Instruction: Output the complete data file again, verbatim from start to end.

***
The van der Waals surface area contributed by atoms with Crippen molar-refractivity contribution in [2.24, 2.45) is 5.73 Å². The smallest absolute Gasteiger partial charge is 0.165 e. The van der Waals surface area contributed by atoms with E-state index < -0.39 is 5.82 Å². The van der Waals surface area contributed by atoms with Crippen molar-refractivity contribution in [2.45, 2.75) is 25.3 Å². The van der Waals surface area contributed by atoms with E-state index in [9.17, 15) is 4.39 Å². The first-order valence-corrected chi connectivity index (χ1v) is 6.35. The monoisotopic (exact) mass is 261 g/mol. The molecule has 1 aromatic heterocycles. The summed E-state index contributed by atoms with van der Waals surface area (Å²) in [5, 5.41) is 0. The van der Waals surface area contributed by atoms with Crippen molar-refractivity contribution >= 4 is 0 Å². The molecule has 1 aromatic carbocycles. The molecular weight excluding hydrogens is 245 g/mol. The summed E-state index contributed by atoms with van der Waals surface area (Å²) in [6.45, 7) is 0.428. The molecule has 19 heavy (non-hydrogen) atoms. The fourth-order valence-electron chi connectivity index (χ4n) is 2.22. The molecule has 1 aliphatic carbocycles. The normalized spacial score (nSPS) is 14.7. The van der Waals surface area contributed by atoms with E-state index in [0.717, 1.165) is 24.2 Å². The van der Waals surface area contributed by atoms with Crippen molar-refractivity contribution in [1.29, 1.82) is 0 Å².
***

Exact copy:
The van der Waals surface area contributed by atoms with Crippen molar-refractivity contribution in [2.24, 2.45) is 5.73 Å². The smallest absolute Gasteiger partial charge is 0.165 e. The van der Waals surface area contributed by atoms with E-state index < -0.39 is 5.82 Å². The van der Waals surface area contributed by atoms with Crippen molar-refractivity contribution in [2.45, 2.75) is 25.3 Å². The van der Waals surface area contributed by atoms with E-state index in [9.17, 15) is 4.39 Å². The first-order valence-corrected chi connectivity index (χ1v) is 6.35. The monoisotopic (exact) mass is 261 g/mol. The molecule has 1 aromatic heterocycles. The summed E-state index contributed by atoms with van der Waals surface area (Å²) in [5, 5.41) is 0. The van der Waals surface area contributed by atoms with Crippen molar-refractivity contribution >= 4 is 0 Å². The molecule has 1 aromatic carbocycles. The molecular weight excluding hydrogens is 245 g/mol. The summed E-state index contributed by atoms with van der Waals surface area (Å²) in [6.45, 7) is 0.428. The molecule has 19 heavy (non-hydrogen) atoms. The fourth-order valence-electron chi connectivity index (χ4n) is 2.22. The molecule has 1 aliphatic carbocycles. The normalized spacial score (nSPS) is 14.7. The van der Waals surface area contributed by atoms with E-state index in [0.717, 1.165) is 24.2 Å². The van der Waals surface area contributed by atoms with Crippen molar-refractivity contribution in [1.29, 1.82) is 0 Å².